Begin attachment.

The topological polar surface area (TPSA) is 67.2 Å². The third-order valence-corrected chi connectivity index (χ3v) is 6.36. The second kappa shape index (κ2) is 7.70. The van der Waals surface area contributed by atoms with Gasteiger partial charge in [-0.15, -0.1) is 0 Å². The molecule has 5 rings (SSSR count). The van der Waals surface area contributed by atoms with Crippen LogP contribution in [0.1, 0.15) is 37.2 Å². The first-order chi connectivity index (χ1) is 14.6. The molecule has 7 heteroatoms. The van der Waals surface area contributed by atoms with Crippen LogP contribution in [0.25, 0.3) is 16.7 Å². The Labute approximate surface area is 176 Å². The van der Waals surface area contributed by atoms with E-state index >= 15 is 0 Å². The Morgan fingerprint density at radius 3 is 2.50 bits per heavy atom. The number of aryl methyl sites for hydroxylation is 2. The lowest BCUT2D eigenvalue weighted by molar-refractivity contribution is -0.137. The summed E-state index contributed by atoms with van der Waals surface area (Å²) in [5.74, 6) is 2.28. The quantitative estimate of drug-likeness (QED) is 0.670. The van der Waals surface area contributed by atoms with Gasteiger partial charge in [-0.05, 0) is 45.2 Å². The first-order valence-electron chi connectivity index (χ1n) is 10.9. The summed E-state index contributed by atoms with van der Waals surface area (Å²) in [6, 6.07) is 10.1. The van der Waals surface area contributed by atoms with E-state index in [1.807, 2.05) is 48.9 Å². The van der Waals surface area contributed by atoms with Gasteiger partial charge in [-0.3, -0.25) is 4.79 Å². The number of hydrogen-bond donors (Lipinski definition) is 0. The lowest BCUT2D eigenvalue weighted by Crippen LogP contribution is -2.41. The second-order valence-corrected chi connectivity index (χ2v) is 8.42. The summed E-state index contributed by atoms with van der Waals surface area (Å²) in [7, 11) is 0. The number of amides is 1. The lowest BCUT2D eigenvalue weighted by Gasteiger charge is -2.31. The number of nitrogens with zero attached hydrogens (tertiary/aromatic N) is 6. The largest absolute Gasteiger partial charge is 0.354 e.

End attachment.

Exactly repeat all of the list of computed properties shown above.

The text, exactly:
The topological polar surface area (TPSA) is 67.2 Å². The third-order valence-corrected chi connectivity index (χ3v) is 6.36. The second kappa shape index (κ2) is 7.70. The van der Waals surface area contributed by atoms with Gasteiger partial charge in [-0.15, -0.1) is 0 Å². The molecule has 5 rings (SSSR count). The van der Waals surface area contributed by atoms with Crippen LogP contribution in [0.1, 0.15) is 37.2 Å². The first-order chi connectivity index (χ1) is 14.6. The molecule has 7 heteroatoms. The van der Waals surface area contributed by atoms with Crippen LogP contribution in [0.25, 0.3) is 16.7 Å². The Labute approximate surface area is 176 Å². The van der Waals surface area contributed by atoms with E-state index >= 15 is 0 Å². The Morgan fingerprint density at radius 3 is 2.50 bits per heavy atom. The number of aryl methyl sites for hydroxylation is 2. The lowest BCUT2D eigenvalue weighted by molar-refractivity contribution is -0.137. The summed E-state index contributed by atoms with van der Waals surface area (Å²) in [5.74, 6) is 2.28. The quantitative estimate of drug-likeness (QED) is 0.670. The van der Waals surface area contributed by atoms with Gasteiger partial charge in [-0.05, 0) is 45.2 Å². The first-order valence-electron chi connectivity index (χ1n) is 10.9. The summed E-state index contributed by atoms with van der Waals surface area (Å²) in [6, 6.07) is 10.1. The van der Waals surface area contributed by atoms with E-state index in [1.807, 2.05) is 48.9 Å². The van der Waals surface area contributed by atoms with Gasteiger partial charge in [-0.3, -0.25) is 4.79 Å². The number of hydrogen-bond donors (Lipinski definition) is 0. The lowest BCUT2D eigenvalue weighted by Crippen LogP contribution is -2.41. The second-order valence-corrected chi connectivity index (χ2v) is 8.42. The summed E-state index contributed by atoms with van der Waals surface area (Å²) in [7, 11) is 0. The number of amides is 1. The lowest BCUT2D eigenvalue weighted by Gasteiger charge is -2.31. The number of nitrogens with zero attached hydrogens (tertiary/aromatic N) is 6. The largest absolute Gasteiger partial charge is 0.354 e.